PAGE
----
Do Virtual Gifts Have Value?
It's always nice to see Dogster and its members in the news. This weekend the Boston Globe had an article about virtual gifts in the online social networking world. You know virtual gifts; they're the balls, paws and chicken hats we all love to give to each other.
Joni Gleason of Haverhill spends about $100 a year on gifts for her pet-loving friends. But the gifts can't be held or wrapped. They can't even be seen unless her friends are online.
As a member of Dogster.com, Gleason, 62, sends fellow dog owners virtual candles and angel wings when their pets get sick or die. When Gleason feels playful, she sends virtual squirrels or, one of Dogster's newer gift options, a can of Spam.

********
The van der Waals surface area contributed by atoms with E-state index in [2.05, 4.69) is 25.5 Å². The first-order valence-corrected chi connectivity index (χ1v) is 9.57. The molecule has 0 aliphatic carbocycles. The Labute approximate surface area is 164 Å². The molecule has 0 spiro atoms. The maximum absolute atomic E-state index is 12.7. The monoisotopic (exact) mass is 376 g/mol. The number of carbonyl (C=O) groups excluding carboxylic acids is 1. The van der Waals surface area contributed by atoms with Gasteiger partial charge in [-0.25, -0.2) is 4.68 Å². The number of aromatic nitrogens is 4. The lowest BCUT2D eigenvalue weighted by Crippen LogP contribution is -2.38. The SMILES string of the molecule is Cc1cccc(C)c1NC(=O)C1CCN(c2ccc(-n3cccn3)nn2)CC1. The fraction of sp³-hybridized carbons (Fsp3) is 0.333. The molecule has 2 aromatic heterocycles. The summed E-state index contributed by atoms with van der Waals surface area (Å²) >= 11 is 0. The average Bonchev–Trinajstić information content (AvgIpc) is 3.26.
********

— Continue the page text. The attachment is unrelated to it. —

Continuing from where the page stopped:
It's an interesting read about the trend toward virtual gifts in the online world.
As you can imagine, some people don't necessarily agree they have any value at all. Ted Rheingold, Dogster's founder, responded to that argument by stating in the article:
"They may not be something you can hold in your hand, but the sentiment that comes with giving or receiving, is the same sentiment."
I agree. The point naysayers are missing is that social networks consist of people who are connected by a shared purpose.
In our case, it's the cute, lovable and nutty creatures that run our lives. Just because the gifts we give online don't have physical properties, doesn't change the feelings associated with giving and receiving them. What better way to know someone is thinking of you than receiving a Boo Boo Bandaid when your dog is ill? Isn't there value in that gesture? I think so.
Now, if you'll pardon me, I have a few SPAM hats to give away.